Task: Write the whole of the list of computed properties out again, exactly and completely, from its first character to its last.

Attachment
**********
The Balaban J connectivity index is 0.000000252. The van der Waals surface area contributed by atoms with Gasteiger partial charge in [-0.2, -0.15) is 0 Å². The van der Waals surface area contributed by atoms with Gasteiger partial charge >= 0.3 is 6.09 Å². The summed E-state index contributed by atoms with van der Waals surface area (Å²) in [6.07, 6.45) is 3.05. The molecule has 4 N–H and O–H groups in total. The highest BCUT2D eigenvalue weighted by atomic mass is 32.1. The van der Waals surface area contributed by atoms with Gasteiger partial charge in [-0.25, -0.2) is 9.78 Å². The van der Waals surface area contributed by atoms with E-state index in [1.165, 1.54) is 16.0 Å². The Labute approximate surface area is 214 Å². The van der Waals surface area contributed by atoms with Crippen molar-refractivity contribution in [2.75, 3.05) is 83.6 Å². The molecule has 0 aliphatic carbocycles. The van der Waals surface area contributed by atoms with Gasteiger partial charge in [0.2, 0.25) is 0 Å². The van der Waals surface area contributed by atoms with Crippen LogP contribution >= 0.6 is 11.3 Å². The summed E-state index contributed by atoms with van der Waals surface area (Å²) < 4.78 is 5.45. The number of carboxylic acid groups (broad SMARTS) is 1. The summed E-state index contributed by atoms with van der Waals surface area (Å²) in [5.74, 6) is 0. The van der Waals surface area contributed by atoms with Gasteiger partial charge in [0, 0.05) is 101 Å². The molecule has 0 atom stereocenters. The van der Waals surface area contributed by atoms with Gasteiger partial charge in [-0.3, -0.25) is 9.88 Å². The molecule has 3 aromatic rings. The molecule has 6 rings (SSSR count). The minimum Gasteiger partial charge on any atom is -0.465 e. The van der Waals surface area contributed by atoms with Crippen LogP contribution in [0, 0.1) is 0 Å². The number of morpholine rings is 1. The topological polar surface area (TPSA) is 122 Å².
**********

The Balaban J connectivity index is 0.000000252. The van der Waals surface area contributed by atoms with Gasteiger partial charge in [-0.2, -0.15) is 0 Å². The van der Waals surface area contributed by atoms with Gasteiger partial charge >= 0.3 is 6.09 Å². The summed E-state index contributed by atoms with van der Waals surface area (Å²) in [6.07, 6.45) is 3.05. The molecule has 4 N–H and O–H groups in total. The highest BCUT2D eigenvalue weighted by atomic mass is 32.1. The van der Waals surface area contributed by atoms with Gasteiger partial charge in [-0.25, -0.2) is 9.78 Å². The van der Waals surface area contributed by atoms with E-state index in [1.165, 1.54) is 16.0 Å². The Labute approximate surface area is 214 Å². The van der Waals surface area contributed by atoms with Crippen molar-refractivity contribution in [2.75, 3.05) is 83.6 Å². The molecule has 0 aliphatic carbocycles. The van der Waals surface area contributed by atoms with Gasteiger partial charge in [0.2, 0.25) is 0 Å². The van der Waals surface area contributed by atoms with Crippen LogP contribution >= 0.6 is 11.3 Å². The summed E-state index contributed by atoms with van der Waals surface area (Å²) < 4.78 is 5.45. The number of carboxylic acid groups (broad SMARTS) is 1. The summed E-state index contributed by atoms with van der Waals surface area (Å²) in [5.74, 6) is 0. The van der Waals surface area contributed by atoms with Gasteiger partial charge in [0, 0.05) is 101 Å². The molecule has 0 atom stereocenters. The van der Waals surface area contributed by atoms with Gasteiger partial charge in [-0.3, -0.25) is 9.88 Å². The molecule has 3 aromatic rings. The molecule has 6 rings (SSSR count). The minimum Gasteiger partial charge on any atom is -0.465 e. The van der Waals surface area contributed by atoms with Crippen LogP contribution in [0, 0.1) is 0 Å². The number of morpholine rings is 1. The topological polar surface area (TPSA) is 122 Å².